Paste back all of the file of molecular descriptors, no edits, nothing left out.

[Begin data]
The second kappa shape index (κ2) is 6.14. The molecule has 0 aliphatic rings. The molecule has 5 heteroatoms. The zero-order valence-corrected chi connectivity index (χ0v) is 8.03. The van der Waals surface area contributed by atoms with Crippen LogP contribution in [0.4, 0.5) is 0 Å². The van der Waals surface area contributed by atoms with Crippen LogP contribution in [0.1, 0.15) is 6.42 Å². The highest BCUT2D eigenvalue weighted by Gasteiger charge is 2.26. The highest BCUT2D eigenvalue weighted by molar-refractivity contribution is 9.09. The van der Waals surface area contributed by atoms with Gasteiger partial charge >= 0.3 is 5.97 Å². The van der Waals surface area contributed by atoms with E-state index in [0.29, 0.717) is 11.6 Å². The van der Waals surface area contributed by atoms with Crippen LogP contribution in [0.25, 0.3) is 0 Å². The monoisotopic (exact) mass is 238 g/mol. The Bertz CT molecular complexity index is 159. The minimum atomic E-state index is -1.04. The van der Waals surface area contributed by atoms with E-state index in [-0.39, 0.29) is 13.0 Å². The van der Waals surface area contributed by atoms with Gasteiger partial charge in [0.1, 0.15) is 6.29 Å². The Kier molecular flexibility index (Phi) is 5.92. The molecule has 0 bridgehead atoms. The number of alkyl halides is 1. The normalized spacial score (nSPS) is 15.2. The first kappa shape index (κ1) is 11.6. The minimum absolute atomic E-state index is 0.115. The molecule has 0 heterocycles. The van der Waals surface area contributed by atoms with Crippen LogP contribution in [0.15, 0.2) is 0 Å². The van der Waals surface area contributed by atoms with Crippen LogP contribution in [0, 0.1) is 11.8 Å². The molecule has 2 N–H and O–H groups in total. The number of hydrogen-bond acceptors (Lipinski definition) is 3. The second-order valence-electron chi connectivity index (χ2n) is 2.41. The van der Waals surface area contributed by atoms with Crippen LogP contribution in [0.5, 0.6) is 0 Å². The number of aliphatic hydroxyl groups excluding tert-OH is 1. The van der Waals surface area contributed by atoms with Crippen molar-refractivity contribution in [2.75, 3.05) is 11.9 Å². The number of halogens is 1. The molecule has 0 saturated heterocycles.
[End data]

The second kappa shape index (κ2) is 6.14. The molecule has 0 aliphatic rings. The molecule has 5 heteroatoms. The zero-order valence-corrected chi connectivity index (χ0v) is 8.03. The van der Waals surface area contributed by atoms with Crippen LogP contribution in [0.4, 0.5) is 0 Å². The van der Waals surface area contributed by atoms with Crippen LogP contribution in [0.1, 0.15) is 6.42 Å². The highest BCUT2D eigenvalue weighted by Gasteiger charge is 2.26. The highest BCUT2D eigenvalue weighted by molar-refractivity contribution is 9.09. The van der Waals surface area contributed by atoms with Gasteiger partial charge >= 0.3 is 5.97 Å². The van der Waals surface area contributed by atoms with E-state index in [0.29, 0.717) is 11.6 Å². The van der Waals surface area contributed by atoms with Crippen LogP contribution in [0.25, 0.3) is 0 Å². The monoisotopic (exact) mass is 238 g/mol. The Bertz CT molecular complexity index is 159. The minimum atomic E-state index is -1.04. The van der Waals surface area contributed by atoms with E-state index in [-0.39, 0.29) is 13.0 Å². The van der Waals surface area contributed by atoms with Gasteiger partial charge in [0.1, 0.15) is 6.29 Å². The Kier molecular flexibility index (Phi) is 5.92. The molecule has 0 bridgehead atoms. The number of alkyl halides is 1. The normalized spacial score (nSPS) is 15.2. The first kappa shape index (κ1) is 11.6. The minimum absolute atomic E-state index is 0.115. The molecule has 0 heterocycles. The van der Waals surface area contributed by atoms with Crippen LogP contribution in [0.15, 0.2) is 0 Å². The van der Waals surface area contributed by atoms with Crippen LogP contribution in [0, 0.1) is 11.8 Å². The molecule has 2 N–H and O–H groups in total. The number of hydrogen-bond acceptors (Lipinski definition) is 3. The second-order valence-electron chi connectivity index (χ2n) is 2.41. The van der Waals surface area contributed by atoms with Crippen LogP contribution in [0.5, 0.6) is 0 Å². The number of aliphatic hydroxyl groups excluding tert-OH is 1. The van der Waals surface area contributed by atoms with Crippen molar-refractivity contribution in [2.75, 3.05) is 11.9 Å². The number of halogens is 1. The molecule has 0 saturated heterocycles.